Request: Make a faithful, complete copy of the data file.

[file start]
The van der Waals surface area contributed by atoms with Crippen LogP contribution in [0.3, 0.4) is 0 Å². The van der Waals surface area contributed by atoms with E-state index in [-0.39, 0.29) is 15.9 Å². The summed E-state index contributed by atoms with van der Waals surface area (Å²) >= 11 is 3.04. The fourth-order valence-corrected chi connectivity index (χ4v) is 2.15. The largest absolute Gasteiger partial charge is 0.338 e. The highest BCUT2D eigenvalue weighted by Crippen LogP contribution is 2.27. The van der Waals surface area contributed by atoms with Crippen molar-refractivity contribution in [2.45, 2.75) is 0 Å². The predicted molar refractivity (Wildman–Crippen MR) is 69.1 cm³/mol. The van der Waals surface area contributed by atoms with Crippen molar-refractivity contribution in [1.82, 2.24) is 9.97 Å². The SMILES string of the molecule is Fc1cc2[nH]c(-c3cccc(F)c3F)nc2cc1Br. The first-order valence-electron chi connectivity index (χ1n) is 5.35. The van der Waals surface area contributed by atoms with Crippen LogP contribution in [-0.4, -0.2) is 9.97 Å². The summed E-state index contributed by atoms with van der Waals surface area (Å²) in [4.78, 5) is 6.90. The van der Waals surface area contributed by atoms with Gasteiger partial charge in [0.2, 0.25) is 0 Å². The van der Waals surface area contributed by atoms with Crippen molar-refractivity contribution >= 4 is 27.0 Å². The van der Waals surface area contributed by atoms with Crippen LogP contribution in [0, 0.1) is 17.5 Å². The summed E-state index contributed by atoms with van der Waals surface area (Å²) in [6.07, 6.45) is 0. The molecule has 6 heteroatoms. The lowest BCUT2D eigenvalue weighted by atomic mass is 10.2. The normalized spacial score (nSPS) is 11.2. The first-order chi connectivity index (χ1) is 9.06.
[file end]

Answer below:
The van der Waals surface area contributed by atoms with Crippen LogP contribution in [0.3, 0.4) is 0 Å². The van der Waals surface area contributed by atoms with E-state index in [-0.39, 0.29) is 15.9 Å². The summed E-state index contributed by atoms with van der Waals surface area (Å²) >= 11 is 3.04. The fourth-order valence-corrected chi connectivity index (χ4v) is 2.15. The largest absolute Gasteiger partial charge is 0.338 e. The highest BCUT2D eigenvalue weighted by Crippen LogP contribution is 2.27. The van der Waals surface area contributed by atoms with Crippen molar-refractivity contribution in [2.45, 2.75) is 0 Å². The predicted molar refractivity (Wildman–Crippen MR) is 69.1 cm³/mol. The van der Waals surface area contributed by atoms with Crippen molar-refractivity contribution in [1.82, 2.24) is 9.97 Å². The SMILES string of the molecule is Fc1cc2[nH]c(-c3cccc(F)c3F)nc2cc1Br. The first-order valence-electron chi connectivity index (χ1n) is 5.35. The van der Waals surface area contributed by atoms with Crippen LogP contribution in [-0.4, -0.2) is 9.97 Å². The summed E-state index contributed by atoms with van der Waals surface area (Å²) in [4.78, 5) is 6.90. The van der Waals surface area contributed by atoms with Gasteiger partial charge in [0.2, 0.25) is 0 Å². The van der Waals surface area contributed by atoms with Crippen molar-refractivity contribution >= 4 is 27.0 Å². The van der Waals surface area contributed by atoms with Crippen LogP contribution in [0, 0.1) is 17.5 Å². The summed E-state index contributed by atoms with van der Waals surface area (Å²) in [6.07, 6.45) is 0. The molecule has 6 heteroatoms. The lowest BCUT2D eigenvalue weighted by atomic mass is 10.2. The normalized spacial score (nSPS) is 11.2. The first-order chi connectivity index (χ1) is 9.06.